There’s nothing like drawing a forest without some overgrown shrubs. We’ll take a look at how to draw them in this tutorial.
The Way of the Shrub
With the shrub, you are allowed some flexibility. You can draw them with basic shapes or go wild with some funky designs. Let’s take a look:
1) What you start off with is the basic structure of the shrub. It’s like drawing a tree minus the trunk. Then you move on to giving it shape.
2) This is a rectangular hedge. It’s usually maintained and cut in this manner serving as a living fence. The most seen shape for populated areas.
3) Rounded hedges is one of the natural shapes shrubs take on automatically.
4) Evergreen shrubs, on the other hand, tend to be pointy and have a conical affinity unless they’re the low growing junipers.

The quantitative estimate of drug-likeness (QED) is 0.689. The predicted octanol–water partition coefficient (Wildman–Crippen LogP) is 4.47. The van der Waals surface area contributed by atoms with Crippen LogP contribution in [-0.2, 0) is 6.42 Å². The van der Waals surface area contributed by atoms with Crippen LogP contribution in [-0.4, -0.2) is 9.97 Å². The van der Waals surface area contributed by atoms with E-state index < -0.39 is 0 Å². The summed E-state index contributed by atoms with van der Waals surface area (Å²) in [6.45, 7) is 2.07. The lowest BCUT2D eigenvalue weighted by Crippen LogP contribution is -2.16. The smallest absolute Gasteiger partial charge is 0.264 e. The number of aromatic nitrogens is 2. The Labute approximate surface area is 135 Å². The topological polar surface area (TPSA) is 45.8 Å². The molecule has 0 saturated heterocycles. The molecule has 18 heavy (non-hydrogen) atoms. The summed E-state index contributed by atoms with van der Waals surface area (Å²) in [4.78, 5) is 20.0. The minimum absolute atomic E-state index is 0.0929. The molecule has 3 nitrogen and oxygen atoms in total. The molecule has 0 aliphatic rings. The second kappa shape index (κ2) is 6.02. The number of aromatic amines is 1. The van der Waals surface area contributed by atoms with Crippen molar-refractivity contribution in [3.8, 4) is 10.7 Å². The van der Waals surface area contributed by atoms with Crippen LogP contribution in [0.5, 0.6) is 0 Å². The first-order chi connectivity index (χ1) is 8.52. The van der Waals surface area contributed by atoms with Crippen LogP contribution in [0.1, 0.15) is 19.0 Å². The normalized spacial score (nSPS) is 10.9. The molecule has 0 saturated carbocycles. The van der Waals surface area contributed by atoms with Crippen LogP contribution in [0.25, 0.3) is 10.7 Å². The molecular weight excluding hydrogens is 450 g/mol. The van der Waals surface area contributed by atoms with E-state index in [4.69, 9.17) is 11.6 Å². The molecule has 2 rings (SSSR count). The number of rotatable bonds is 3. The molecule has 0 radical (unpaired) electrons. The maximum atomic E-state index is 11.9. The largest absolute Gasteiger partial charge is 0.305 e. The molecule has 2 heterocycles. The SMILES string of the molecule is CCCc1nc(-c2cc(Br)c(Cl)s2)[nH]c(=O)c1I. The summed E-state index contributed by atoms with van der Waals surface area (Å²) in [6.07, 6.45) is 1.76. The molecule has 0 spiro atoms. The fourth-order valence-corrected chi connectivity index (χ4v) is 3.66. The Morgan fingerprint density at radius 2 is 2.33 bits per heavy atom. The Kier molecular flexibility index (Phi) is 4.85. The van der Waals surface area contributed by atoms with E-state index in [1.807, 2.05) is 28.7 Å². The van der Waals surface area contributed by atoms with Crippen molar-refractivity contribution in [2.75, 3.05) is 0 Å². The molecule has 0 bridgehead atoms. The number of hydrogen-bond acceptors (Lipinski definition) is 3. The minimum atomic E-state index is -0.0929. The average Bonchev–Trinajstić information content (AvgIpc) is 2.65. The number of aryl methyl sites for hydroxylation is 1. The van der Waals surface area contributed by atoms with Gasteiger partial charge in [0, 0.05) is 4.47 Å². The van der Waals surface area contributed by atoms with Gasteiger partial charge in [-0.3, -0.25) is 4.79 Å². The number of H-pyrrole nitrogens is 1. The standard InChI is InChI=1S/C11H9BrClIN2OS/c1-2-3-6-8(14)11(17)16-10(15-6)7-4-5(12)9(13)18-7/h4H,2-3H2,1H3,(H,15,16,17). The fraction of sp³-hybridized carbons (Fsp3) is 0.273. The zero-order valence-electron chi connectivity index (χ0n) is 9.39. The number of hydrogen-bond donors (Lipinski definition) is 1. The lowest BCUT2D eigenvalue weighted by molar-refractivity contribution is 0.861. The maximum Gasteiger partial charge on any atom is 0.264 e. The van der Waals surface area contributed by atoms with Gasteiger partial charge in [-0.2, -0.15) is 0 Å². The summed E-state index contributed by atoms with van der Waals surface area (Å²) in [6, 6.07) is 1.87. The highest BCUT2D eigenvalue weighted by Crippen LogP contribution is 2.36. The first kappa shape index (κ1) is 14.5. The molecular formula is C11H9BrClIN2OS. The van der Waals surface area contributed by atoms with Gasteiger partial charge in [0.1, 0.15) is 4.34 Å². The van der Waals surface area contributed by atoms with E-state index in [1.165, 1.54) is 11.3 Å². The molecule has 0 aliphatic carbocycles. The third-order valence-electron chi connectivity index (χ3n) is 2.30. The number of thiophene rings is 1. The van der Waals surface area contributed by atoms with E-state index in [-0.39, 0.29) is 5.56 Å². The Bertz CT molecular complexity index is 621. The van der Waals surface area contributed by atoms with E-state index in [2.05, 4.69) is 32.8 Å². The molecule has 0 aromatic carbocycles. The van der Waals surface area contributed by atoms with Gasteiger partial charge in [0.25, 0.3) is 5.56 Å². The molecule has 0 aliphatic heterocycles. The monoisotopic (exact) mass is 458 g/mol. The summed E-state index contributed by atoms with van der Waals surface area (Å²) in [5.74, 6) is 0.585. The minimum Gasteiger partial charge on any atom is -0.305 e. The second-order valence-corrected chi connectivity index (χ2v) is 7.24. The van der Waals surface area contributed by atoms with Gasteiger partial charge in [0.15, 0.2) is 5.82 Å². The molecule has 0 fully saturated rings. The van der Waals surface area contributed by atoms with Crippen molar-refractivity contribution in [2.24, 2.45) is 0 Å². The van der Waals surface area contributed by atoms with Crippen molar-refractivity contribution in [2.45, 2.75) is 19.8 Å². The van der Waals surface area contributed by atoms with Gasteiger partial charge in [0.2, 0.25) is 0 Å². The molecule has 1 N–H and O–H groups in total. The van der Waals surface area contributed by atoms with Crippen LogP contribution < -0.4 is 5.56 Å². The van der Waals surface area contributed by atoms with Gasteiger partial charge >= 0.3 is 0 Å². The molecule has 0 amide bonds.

5) Last but not least are the shrubs that are ornamental. Much like the rectangular shrubs, they are maintained to their peculiar shape. Popular one’s include the spiral-coned evergreen shrub and some bizarre shapes include what I all the “poodle shrub” which mimics the Poodle haircut.
Below, we have the three most common “lines” of bushes including angular, spiky, and rounded. Spiky bushes tend to be on the evergreen family while the other two tend to be more of the leafy type.
Again, much like drawing your tree, to add depth to your shrub you have to consider leaves in the foreground, mid-ground, and background. Each are shaded in accordingly as shown on the right. Put them all together and you’ve got a shrub with dimension.
Below, we have an example of a bushes in a natural setting. Most bushes are low to mid-growing height but there are those that grow much higher than depicted below.